- The Sonic the Hedgehog comic has a variant of the pebble test with Princess Sally; her solution was to hit her teacher's arm, knocking the pebble out, and then grab it.
- In one comic set early in the lives of the Teenage Mutant Ninja Turtles, Splinter tries this as a training exercise. Raphael distracts him with questions about the rules and then snatches it unexpectedly; Splinter thinks ruefully that being a sensei may be more complicated than he'd thought.
- In the Kitty Pryde & Wolverine limited series, Wolverine explains that the way for Kitty to prove she has the inner strength to defeat the Big Bad Ogun is to hold the Honor Sword of Clan Yashida at arm's length overnight.
- A French comic set in Ancient China has the Old Master pull this trick. Both wait... and wait... and wait... until morning, when the master has fallen asleep, where the student takes it.
- Kung Fu Panda: After a training regime where Po is denied much food, Master Shifu invites him to sit down and eat a bowl of dumplings. However, when Po tries to take one, Shifu snatches it away. Eventually, Po is forced to fight for the last dumpling and gets into a knock down, drag out battle with Shifu where the panda displays impressive fighting skill. To Shifu's surprised delight, when Po finally wins that dumpling, he throws it back and says he's not hungry, a sign of maturation in that he doesn't need food as an emotional crutch so much anymore.
Shifu: (through gritted teeth, Technically a Smile) You are free to eat.Po: AM I?!Shifu: ARE YOU?!
- The song "I'll Make a Man Out of You" from Mulan starts with one of these. Shang fires an arrow into the top of a tall flagpole, and challenges the new recruits to retrieve it, with a heavy weight around each wrist. They all fail miserably. The challenge was mental in addition to physical. Mulan manages to complete the challenge by wrapping the ribbons attaching the weights to her wrists around the pole and then using the strength she acquired from the exercises to pull herself up. This convinces Shang that she has what it take to be a soldier.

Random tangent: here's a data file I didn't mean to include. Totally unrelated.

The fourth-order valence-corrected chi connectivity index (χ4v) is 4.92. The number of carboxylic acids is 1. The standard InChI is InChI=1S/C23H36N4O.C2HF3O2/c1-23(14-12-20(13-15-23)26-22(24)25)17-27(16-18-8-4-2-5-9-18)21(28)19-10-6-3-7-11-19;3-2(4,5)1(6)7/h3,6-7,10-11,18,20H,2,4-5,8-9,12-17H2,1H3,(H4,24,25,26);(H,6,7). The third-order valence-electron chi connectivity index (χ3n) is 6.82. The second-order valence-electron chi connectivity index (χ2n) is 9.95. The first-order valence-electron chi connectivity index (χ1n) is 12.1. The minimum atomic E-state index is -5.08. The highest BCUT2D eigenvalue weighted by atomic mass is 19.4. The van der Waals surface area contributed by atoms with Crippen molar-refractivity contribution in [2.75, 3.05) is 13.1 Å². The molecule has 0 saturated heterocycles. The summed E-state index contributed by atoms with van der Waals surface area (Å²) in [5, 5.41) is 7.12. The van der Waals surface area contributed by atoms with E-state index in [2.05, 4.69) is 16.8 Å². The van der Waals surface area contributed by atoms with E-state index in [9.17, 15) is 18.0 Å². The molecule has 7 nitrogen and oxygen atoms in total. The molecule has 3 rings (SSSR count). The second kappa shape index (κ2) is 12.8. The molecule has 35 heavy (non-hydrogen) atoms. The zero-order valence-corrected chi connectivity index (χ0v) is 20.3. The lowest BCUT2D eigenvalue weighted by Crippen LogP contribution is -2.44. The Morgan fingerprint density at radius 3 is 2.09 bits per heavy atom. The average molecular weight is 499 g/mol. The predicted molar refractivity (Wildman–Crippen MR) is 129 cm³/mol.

- In Minions, supervillain Scarlet Overkill offers the job of being her henchman to whoever can take the ruby from her hand. Various villains try, but she defeats them easily. However, Bob the minion ends up taking it accidentally while trying to get his teddy bear back.
- Subverted in The Karate Kid (1984). Mr. Miyagi has been trying for years to catch a fly with chopsticks, but Daniel manages it the first time, before he's even begun his apprenticeship.
Mr. Miyagi: ... You beginner's luck.
- But played straight in the actual training.
- Wanted sees Wesley trying to snatch a weaving shuttle.
- A few others show up during the training scenes, including shooting the wings off a fly.
- In the 2002 film of The Count of Monte Cristo, Edmond Dantes, while in jail, is challenged by the old priest, Abbé Faria, to see if he can move his hand through dripping water without getting wet.
- Taken one step further in Bloodsport. When Hussein is propositioning the female lead, and meeting with no small amount of resistance, Dux steps in to resolve the situation with a wager: Hussein holds a coin (a U.S. quarter) on his outstretched palm. The objective is for Dux to grab the coin before Hussein closes his hand; the winner of the bet gets to take the girl home with him. After taking the bet, there is a brief pause, Hussein gives the go signal and closes his hand, grinning as he proclaims "Ha! You lose, American ass!" He opens his hand to reveal that Dux not only got the quarter from Hussein, he put a Hong Kong coin in its place.